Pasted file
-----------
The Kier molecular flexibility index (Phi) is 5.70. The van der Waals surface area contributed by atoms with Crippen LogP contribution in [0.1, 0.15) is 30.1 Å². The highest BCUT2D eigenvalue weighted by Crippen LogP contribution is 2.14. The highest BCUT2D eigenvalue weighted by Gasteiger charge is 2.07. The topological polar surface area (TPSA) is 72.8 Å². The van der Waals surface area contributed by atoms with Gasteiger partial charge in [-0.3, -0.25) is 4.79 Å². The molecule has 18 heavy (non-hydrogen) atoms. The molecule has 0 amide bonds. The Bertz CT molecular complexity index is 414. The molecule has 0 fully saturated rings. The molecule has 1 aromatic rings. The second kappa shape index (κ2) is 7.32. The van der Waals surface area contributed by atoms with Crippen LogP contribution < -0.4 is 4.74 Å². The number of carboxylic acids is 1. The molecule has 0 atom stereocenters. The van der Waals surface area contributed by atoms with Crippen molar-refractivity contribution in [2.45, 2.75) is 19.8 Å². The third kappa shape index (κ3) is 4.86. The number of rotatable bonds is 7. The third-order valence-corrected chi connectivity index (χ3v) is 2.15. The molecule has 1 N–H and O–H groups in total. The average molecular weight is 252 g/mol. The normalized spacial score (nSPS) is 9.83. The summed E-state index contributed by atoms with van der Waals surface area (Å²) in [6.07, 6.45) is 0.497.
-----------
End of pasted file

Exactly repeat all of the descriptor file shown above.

The Kier molecular flexibility index (Phi) is 5.70. The van der Waals surface area contributed by atoms with Crippen LogP contribution in [0.1, 0.15) is 30.1 Å². The highest BCUT2D eigenvalue weighted by Crippen LogP contribution is 2.14. The highest BCUT2D eigenvalue weighted by Gasteiger charge is 2.07. The topological polar surface area (TPSA) is 72.8 Å². The van der Waals surface area contributed by atoms with Gasteiger partial charge in [-0.3, -0.25) is 4.79 Å². The molecule has 18 heavy (non-hydrogen) atoms. The molecule has 0 amide bonds. The Bertz CT molecular complexity index is 414. The molecule has 0 fully saturated rings. The molecule has 1 aromatic rings. The second kappa shape index (κ2) is 7.32. The van der Waals surface area contributed by atoms with Crippen LogP contribution < -0.4 is 4.74 Å². The number of carboxylic acids is 1. The molecule has 0 atom stereocenters. The van der Waals surface area contributed by atoms with Crippen molar-refractivity contribution in [2.45, 2.75) is 19.8 Å². The third kappa shape index (κ3) is 4.86. The number of rotatable bonds is 7. The third-order valence-corrected chi connectivity index (χ3v) is 2.15. The molecule has 1 N–H and O–H groups in total. The average molecular weight is 252 g/mol. The normalized spacial score (nSPS) is 9.83. The summed E-state index contributed by atoms with van der Waals surface area (Å²) in [6.07, 6.45) is 0.497.